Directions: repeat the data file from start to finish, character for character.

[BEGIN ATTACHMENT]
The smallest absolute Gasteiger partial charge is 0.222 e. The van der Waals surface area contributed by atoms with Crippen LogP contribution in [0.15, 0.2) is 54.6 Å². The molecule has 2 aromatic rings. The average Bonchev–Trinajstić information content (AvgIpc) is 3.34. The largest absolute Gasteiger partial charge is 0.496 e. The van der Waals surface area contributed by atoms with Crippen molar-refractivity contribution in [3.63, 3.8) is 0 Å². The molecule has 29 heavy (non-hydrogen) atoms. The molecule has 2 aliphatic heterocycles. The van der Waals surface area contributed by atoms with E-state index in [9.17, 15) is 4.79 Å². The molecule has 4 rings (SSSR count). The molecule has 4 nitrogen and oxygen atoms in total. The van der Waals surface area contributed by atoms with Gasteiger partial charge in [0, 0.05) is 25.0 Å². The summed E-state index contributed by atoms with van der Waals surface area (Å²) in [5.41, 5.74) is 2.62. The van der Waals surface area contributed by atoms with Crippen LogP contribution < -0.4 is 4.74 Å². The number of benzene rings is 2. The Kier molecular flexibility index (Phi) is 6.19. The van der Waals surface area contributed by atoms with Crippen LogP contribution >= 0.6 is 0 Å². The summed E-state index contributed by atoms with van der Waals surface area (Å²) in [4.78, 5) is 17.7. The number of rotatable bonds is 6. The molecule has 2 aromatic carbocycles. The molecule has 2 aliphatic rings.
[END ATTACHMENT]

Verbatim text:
The smallest absolute Gasteiger partial charge is 0.222 e. The van der Waals surface area contributed by atoms with Crippen LogP contribution in [0.15, 0.2) is 54.6 Å². The molecule has 2 aromatic rings. The average Bonchev–Trinajstić information content (AvgIpc) is 3.34. The largest absolute Gasteiger partial charge is 0.496 e. The van der Waals surface area contributed by atoms with Crippen molar-refractivity contribution in [3.63, 3.8) is 0 Å². The molecule has 29 heavy (non-hydrogen) atoms. The molecule has 2 aliphatic heterocycles. The van der Waals surface area contributed by atoms with E-state index in [9.17, 15) is 4.79 Å². The molecule has 4 rings (SSSR count). The molecule has 4 nitrogen and oxygen atoms in total. The van der Waals surface area contributed by atoms with Gasteiger partial charge in [0, 0.05) is 25.0 Å². The summed E-state index contributed by atoms with van der Waals surface area (Å²) in [5.41, 5.74) is 2.62. The van der Waals surface area contributed by atoms with Crippen LogP contribution < -0.4 is 4.74 Å². The number of benzene rings is 2. The Kier molecular flexibility index (Phi) is 6.19. The van der Waals surface area contributed by atoms with Crippen LogP contribution >= 0.6 is 0 Å². The summed E-state index contributed by atoms with van der Waals surface area (Å²) in [4.78, 5) is 17.7. The number of rotatable bonds is 6. The molecule has 2 aromatic carbocycles. The molecule has 2 aliphatic rings.